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Autoimmune Or Not: What's Type 1b Diabetes?

Autoimmune or not: What's Type 1b diabetes?

Autoimmune or not: What's Type 1b diabetes?

I still have diabetes. But now, it's called Idiopathic Type 1 diabetes, or Type 1b diabetes. I had never heard of this before the doctor called to give me my test results from last week. I had been wondering and wondering about it since last Friday and finally, during lunch, the doctor called to tell me that I have Type 1b diabetes.
Like everyone else in my life, you're probably asking what that means for me and if I still have to take insulin. Yes, it's practically the same thing and no, it doesn't change the way I live my life. I just know now that I have the type of Type 1 that isn't an autoimmune disease.
So what is it? It's hereditary. Yep. It's a gene that I carried around and something triggered the diabetes; an environmental factor. Interestingly enough, people with this type of diabetes are usually misdiagnosed to believe that they have Type 2 diabetes when in fact, it's Type 1. There are even times of insulin independence, says the first article I read after Googling the terminology.
Nonetheless, what I gathered is that this type of diabetes doesn't have anything attacking it. I don't produce insulin but unlike the autoimmune Type 1a, which means that it was a person's own body attacking itself, my pancreas just doesn't want to work.
This form of type 1 diabetes is not autoimmune in nature, and tests for islet cell antibodies will come up negative. People with type 1 B have an insulin deficiency and can experience ketoacidosis (a high blood sugar emergency), but their need for insulin injections typically waxes and wanes over time.
Islet cells are those that make Continue reading

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World Diabetes Day 2017: Women and Diabetes – Our Right to a Healthy Future.

World Diabetes Day 2017: Women and Diabetes – Our Right to a Healthy Future.

Over the past decade, diabetes has become one of the most widespread diseases in the world and it is increasing at an alarming rate. To show solidarity against this life-threatening disease, the International Diabetes Federation is organizing the International Diabetes Day 2017 on 14th of November.
About World Diabetes Day 2017
This year, the theme is, ‘Women and Diabetes’ and the slogan runs, ‘Our right to a healthy future.’ The campaign will take different forms across the world as doctors, patients and the common mass step up to spread awareness about diabetes.
What Will the World Diabetes Day 2017 Include?
This year’s campaign will highlight and promote the need for affordable access to important medicines and advanced technologies for diabetes treatment. All women who are at risk to inherit the disease or are battling it every day are entitled to them. It is also essential that women and the population, in general, are given the education and information that would help them be the victors against this disease or prevent type 2 diabetes.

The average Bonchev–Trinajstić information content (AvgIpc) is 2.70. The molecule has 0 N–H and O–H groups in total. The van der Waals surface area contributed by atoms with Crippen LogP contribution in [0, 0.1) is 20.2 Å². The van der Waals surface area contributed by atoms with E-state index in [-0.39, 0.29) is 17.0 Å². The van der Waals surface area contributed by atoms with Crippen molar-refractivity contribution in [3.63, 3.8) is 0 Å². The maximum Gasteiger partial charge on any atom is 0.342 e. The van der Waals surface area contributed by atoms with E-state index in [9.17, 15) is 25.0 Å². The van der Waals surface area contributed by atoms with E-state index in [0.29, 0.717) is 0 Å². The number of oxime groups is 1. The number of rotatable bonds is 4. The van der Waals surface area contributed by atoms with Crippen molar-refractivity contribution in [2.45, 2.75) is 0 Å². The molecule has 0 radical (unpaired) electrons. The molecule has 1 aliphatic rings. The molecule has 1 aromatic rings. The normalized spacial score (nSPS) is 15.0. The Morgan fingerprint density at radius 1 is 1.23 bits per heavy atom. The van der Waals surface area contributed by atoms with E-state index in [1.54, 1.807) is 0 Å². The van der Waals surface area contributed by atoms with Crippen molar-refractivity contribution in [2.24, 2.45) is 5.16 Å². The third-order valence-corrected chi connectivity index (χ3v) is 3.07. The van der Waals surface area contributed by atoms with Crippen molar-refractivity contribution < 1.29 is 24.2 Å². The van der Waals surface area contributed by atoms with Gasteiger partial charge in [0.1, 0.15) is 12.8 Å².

The IDF has released several campaign materials and organised numerous events to commemorate the day, and you can be a part of this event too! People from across different walks of life will come together in an effort to uplift diabetic patients and spread basic awareness about the prevention of the disease.
Diabetes is a chronic disease in which the body cannot handle the blood-sugar levels, which lead to severe damage of the blood vessels, vital organs and can even cause death.
Types of diabetes:
There are two types of diab Continue reading

I Have Diabetes; Now What? – Guidelines For Newly Diagnosed Diabetes Patients

I Have Diabetes; Now What? – Guidelines For Newly Diagnosed Diabetes Patients

There was a time when it was considered not unusual to be diagnosed with Type 2 diabetes at fifty. The poor lifestyle choices, processed diet and nearly thirty years of work-life stress were expected to impact us by that age. These days, people are being diagnosed with type 2 diabetes at forty and with every passing year, the bar is lowered further, with the millennials now being diagnosed in their thirties and even their twenties! While a Diabetes Type 2 diagnosis can be overwhelming, it’s important to know that you aren’t alone. Try to think of this diagnosis as the first step towards learning how to control your blood sugar levels and take charge of your life. Our guidelines for newly diagnosed diabetics will help you navigate your way through all the lifestyle and diet changes you need to make, gain a better understanding of your disease, educate yourself on how to manage it, and how to find the right support you need.